We’ll get our games on tablets eventually… but it’s going to take a while. Hopefully not more than a year or so!

HTML5

It’s really hard to monetize a straightforward board game in HTML5 at the moment. If you saw Goko (who got the license to Dominion) and thought that they would ever be able to earn enough to support their big dev team & pay back all that venture capital… you probably weren’t paying attention to the margins in this industry. 😉 Nobody has made it work correctly yet. The only board game sites that are currently surviving seem to be those that don’t make any money & don’t pay any royalties. Since most of those are hobbies, you can probably expect a handful of very basic implementations to continue to come out… just not with paid licenses.

The Future

What I’m most excited for in the future is cross-platform online play. It’s super time-consuming to get it working (in part because you literally need to create the game multiple times**) but it should be a lot of fun and make it easier to find online games with other people instead of having an already-niche community silo’ed across several devices, as is currently the case with Hive which currently has different 5 different online communities.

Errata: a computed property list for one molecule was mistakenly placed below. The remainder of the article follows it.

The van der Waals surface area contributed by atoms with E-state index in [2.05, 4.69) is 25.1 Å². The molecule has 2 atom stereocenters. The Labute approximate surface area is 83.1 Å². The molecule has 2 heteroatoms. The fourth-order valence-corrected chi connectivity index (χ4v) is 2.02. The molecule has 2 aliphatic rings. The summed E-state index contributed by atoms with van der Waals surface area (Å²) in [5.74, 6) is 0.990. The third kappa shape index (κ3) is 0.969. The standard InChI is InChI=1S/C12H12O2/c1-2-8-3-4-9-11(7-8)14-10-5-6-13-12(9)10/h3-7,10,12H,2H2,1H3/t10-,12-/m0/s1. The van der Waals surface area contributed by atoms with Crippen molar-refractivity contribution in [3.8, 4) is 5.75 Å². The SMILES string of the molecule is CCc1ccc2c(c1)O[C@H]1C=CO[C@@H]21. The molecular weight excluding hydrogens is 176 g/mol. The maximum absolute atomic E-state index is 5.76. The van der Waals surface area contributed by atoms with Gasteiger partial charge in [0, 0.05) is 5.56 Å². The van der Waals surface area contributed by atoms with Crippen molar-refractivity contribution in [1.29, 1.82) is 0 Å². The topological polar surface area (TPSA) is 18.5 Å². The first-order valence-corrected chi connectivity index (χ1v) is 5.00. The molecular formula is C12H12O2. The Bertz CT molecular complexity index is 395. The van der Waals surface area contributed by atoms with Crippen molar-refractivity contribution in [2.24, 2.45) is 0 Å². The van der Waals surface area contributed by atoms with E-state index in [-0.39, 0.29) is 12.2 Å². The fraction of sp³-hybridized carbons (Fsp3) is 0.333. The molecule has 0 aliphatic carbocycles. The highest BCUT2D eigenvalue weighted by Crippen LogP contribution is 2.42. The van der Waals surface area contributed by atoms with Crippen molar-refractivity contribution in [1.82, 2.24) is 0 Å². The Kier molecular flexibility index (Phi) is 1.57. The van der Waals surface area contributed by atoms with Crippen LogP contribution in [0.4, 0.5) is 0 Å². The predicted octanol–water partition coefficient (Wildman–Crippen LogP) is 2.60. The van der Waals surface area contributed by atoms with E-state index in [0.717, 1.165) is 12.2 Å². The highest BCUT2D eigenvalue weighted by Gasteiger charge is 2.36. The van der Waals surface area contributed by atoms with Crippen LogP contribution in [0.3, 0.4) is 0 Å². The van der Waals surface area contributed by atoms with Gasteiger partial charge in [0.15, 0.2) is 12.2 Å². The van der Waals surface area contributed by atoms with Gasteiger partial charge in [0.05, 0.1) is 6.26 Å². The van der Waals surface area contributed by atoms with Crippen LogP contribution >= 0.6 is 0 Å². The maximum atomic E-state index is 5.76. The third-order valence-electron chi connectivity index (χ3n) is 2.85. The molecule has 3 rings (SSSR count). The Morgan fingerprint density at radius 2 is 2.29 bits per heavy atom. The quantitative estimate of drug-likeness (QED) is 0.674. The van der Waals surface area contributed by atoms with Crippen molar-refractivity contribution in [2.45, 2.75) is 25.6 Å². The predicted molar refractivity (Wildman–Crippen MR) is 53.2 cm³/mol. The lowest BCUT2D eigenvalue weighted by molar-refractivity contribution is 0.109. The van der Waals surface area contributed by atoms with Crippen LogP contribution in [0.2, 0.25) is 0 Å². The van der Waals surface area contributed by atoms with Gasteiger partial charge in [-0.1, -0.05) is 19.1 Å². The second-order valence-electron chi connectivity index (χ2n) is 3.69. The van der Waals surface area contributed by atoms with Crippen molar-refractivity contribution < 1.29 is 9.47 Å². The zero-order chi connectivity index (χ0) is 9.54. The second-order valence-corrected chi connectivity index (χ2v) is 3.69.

Do you know of any digital board games coming out in the near future? Let us know in the comments below.

*: There are actually three, but one of them is technical and it’s covered by an NDA so I can’t talk about it until it’s fixed.
**: I realize that Unity/MonoGame/etc. take a ton of work away from porting, but if you want the game experience to be really good, it should be designed once for consoles (with gamepads) then another way for PC/Mac/Linux (to allow gamepad and/or mouse/keyboard) and have another – probably significantly different – interface for touch/drag devices with unreliable screen resolutions.